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A Century of Purchasing-Power Parity Author(s): Alan M. Taylor Reviewed work(s): Source: The Review of

A Century of Purchasing-Power Parity Author(s): Alan M. Taylor Reviewed work(s):

Source: The Review of Economics and Statistics, Vol. 84, No. 1 (Feb., 2002), pp. 139-150 Published by: The MIT Press

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A CENTURY OF PURCHASING-POWERPARITY

Alan M. Taylor*

Abstract-This paperinvestigatespurchasing-powerparity(PPP) since

twenty countries

over 100

of annualdatathanhaseverbeen

studied.The evidencefor

variateand univariatetests of

been

generally as expected; thisresultis not

attributableto significantlygreaterpersistence(longerhalf-lives) of de-

shocks to the real

exchange rate process

but is due to the

viations in such

century, therewas relatively little

market integration to smooth out real exchange rate shocks. Instead,

changes in the size of shocks depended on the political economy of

choiceundertheconstraints imposed

by

monetary and exchange rate regime the trilemma.

in such episodes. In the course of the twentieth

thelatenineteenth century. I collecteddatafora

years,

a larger historical panel

group of

long-run PPPis favorable using

higherpower.

PPP,

recentmulti-

Residualvariance analysis

larger

shows that episodes of floating exchange rates have

associatedwith larger deviationsfrom

regimes,

change in the capacity of international

I.

Introduction

WI

HATnew findings canthis paper claimto offer given the wealth of researchon

purchasing-powerparity

years. From

(PPP) in the past? It first should be noted

that empirical

support forPPPhaswaxedandwanedoverthe

a historical standpoint, therehavebeennumerousstudiesof PPPfor variouscountriesoverthe period in question, some

covering a particular era or monetaryregime.McCloskey andZecher (1984) argued thatPPPworked very well under the Anglo-Americangold standardbefore 1914. Diebold,

Husted, and Rush (1991) explored a very long

nineteenth-century datafor six countriesandfound support

for PPPbasedon the

short-sample studies. Abauf and Jorion (1990) studied a

century of dollar-franc-sterlingexchange ratedataandver-

ified PPP;

for two centuries of

(1990) also found evidence thatreal exchange rates were

stationary for Japan, theUnited

and Francefor the period 1875-1986,

change rates exhibited only trend stationarity-an oft-

repeatedfinding thatthe

ciatedoverthe long run against all currencies.In

monographs, both Lee (1978) and Officer (1982) found strong evidencein favorof PPPbasedon analysis of long

run of

low-frequency information lacking

in

LothianandM. P. Taylor(1996) foundthe same

dollar-franc-sterling data. Lothian

States, theUnited Kingdom,

althoughyen

ex-

real yen exchange

ratehas appre-

full-length

Received for

*

publicationFebruary26, 1998. Revision accepted for

2000.

on the historicalevolutionof international capital mo-

I am indebtedto

publication October 19,

University of California-Davisand NationalBureauof Economic

Research.

Thisworkis relatedto a largerproject withMauriceObstfeld (Obstfeld

& Taylor,2002)

bility. This study of purchasing-powerparity(PPP)began withan earlier

Ronald Albers, Michael

Bordo,StephenHaber, JanTore Klovland, Matthew Jones, James Lothian,

Maurice Obstfeld,Hugh Rockoff, and PierreSicsic for help with data

enquiries,

advice on econometric practice. For their

thankMichael Knetter, James Lothian, Christian Murray, David Papell,

and seminar participants at the NBER Conferenceon Exchange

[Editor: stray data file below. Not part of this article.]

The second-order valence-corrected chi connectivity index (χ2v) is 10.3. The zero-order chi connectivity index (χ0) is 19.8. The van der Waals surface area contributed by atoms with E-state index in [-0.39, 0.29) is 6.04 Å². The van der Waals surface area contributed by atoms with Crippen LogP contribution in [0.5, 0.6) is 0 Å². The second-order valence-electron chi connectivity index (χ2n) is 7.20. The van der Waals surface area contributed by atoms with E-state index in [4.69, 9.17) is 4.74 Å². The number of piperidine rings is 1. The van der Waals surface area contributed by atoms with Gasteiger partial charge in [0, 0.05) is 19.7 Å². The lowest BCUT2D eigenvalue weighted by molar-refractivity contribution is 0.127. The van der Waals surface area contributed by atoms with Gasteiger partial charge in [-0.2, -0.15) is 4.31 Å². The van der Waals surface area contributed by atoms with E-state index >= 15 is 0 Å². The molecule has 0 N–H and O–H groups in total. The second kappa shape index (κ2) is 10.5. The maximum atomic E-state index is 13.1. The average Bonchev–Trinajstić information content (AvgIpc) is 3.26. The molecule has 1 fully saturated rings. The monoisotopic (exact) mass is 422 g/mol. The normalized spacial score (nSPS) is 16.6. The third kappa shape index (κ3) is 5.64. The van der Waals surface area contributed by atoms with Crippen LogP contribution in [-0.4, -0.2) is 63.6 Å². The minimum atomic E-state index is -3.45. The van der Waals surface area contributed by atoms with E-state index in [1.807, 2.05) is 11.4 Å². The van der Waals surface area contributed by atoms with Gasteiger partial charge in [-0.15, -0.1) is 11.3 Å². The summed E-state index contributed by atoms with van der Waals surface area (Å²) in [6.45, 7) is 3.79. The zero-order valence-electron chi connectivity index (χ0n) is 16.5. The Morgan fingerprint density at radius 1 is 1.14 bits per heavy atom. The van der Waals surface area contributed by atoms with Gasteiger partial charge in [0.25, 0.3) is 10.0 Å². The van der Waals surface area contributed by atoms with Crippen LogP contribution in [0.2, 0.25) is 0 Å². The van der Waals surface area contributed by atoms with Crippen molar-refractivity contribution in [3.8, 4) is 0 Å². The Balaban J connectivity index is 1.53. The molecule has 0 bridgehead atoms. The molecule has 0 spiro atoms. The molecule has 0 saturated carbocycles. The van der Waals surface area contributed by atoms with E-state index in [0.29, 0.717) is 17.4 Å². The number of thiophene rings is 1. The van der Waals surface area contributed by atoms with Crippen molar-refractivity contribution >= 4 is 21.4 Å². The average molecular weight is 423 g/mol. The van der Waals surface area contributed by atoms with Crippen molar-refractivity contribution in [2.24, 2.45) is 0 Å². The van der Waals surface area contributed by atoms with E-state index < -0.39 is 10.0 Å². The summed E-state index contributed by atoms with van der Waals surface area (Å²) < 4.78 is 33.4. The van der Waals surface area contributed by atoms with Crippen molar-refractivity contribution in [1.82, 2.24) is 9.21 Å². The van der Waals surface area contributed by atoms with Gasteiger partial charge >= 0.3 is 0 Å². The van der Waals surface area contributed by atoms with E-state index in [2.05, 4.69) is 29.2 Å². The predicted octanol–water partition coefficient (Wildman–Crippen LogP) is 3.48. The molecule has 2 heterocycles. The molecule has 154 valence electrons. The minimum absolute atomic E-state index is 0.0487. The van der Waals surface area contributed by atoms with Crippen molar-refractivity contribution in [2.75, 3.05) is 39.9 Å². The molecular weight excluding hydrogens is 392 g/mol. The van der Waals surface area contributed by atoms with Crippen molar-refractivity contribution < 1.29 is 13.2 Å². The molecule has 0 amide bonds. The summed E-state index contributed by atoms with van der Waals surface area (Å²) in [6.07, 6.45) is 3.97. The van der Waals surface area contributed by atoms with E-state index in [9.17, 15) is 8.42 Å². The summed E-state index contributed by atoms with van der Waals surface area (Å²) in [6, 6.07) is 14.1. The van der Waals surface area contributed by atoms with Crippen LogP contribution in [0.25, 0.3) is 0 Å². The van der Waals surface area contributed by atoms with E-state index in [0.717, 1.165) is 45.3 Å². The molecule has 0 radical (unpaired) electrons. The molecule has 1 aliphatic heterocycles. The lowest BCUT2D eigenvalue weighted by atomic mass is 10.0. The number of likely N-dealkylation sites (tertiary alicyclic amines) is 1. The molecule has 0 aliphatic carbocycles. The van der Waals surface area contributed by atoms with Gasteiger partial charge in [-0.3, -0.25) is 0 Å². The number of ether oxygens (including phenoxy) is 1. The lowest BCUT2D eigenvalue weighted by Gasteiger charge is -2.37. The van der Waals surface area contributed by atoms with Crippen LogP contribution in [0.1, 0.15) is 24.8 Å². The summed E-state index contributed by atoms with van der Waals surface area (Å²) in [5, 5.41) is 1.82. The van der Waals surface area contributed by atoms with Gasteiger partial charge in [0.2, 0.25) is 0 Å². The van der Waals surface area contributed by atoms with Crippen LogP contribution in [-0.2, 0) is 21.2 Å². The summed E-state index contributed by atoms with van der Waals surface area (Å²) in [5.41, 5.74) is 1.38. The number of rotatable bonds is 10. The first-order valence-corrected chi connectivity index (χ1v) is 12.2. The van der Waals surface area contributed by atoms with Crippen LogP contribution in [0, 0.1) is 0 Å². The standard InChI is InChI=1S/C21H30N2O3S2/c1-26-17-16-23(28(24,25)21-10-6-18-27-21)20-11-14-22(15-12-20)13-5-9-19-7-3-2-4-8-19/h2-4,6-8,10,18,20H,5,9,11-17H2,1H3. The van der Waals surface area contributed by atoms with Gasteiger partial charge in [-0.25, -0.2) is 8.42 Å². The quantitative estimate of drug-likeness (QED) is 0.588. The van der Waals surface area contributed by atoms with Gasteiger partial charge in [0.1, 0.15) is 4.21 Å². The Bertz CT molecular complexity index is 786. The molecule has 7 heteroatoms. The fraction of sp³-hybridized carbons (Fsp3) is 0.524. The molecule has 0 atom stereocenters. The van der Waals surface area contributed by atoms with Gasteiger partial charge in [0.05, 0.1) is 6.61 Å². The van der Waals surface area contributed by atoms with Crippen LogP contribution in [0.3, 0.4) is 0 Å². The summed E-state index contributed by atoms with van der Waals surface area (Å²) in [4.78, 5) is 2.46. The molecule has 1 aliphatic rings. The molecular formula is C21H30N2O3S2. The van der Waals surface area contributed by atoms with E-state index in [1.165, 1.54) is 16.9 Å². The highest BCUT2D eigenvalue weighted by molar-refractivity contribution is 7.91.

(May 1996) and workshopparticipants at Indiana University. The paper

hasbeen

greatlyimprovedby All errorsaremine.

thecommentsof theeditorandthereferees.

workingpaper(Taylor,1996).

and to Graham Elliott, Peter Pedroni, and MarkWatsonfor

helpfulcomments,

I wish to

Rates

time series running fromthe pre-1914gold standardto the managed floatof the 1970s.1 Of late, new studieshave appeared in abundance.In their recent comprehensive review of the PPP literature,Froot and Rogoff(1995) coulddeclarethatwhatwas a "fairly dull research topic" only a decade ago has recently been the focus of substantial controversy andthe subject of a grow- ing body of literature.Recent empiricalresearch,mostly basedon the time series analysis of short spans of datafor the floating-rate(post-BrettonWoods) era, led many to concludethatPPPfailedto hold,andthatthereal exchange ratefolloweda random walk, withno mean-reversion prop- erty.However,a newly emerging literature exploits more dataand higher-poweredtechniques, andclaims that, in the long run, PPP does indeed hold: it appears from these studiesthatreal exchange ratesexhibitmeanreversionwith

half-lifeof deviationsof fourto five years(M. P. Taylor, 1995; Froot & Rogoff, 1995). The newer findings various steps to expand thesize of samples usedto testPPP.

a

use

As noted, it has been possible to use much longer-run time seriesforcertainindividual countries,spanning a century or more;typically suchexerciseshave concentratedon more-

developed countrieswith good historicaldata

(forexample, theUnited States,Britain, and France). Alter-

natively, researchershave expanded the datafor the recent float or postwar periods cross-sectionally to exploit the

additionalinformationin panel data (Wei &

Frankel& Rose, 1996;Pedroni,1995;Higgins & Zakrajsek,

availability

Parsley,1995;

1999).

It is still too early to say whetherthe revisionistPPP

findings will proverobust, and challenges to this interpre-

tationhave alreadyemerged. One may

ways in whichcross-sectionalinformationand panel meth-

odologies have been applied (O'Connell, 1996, 1998). Some have notedthatthe inferencesbasedon panel meth-

selection, and many results

country, for example,

the United States versus Germany(Papell, 1997; Wei &

Parsley,1995; Edison, Gagnon, & Melick, 1994). Others

caution that detecting a unit root in time series may be

complicatedby the fact that price indicescan be viewed as

the

and a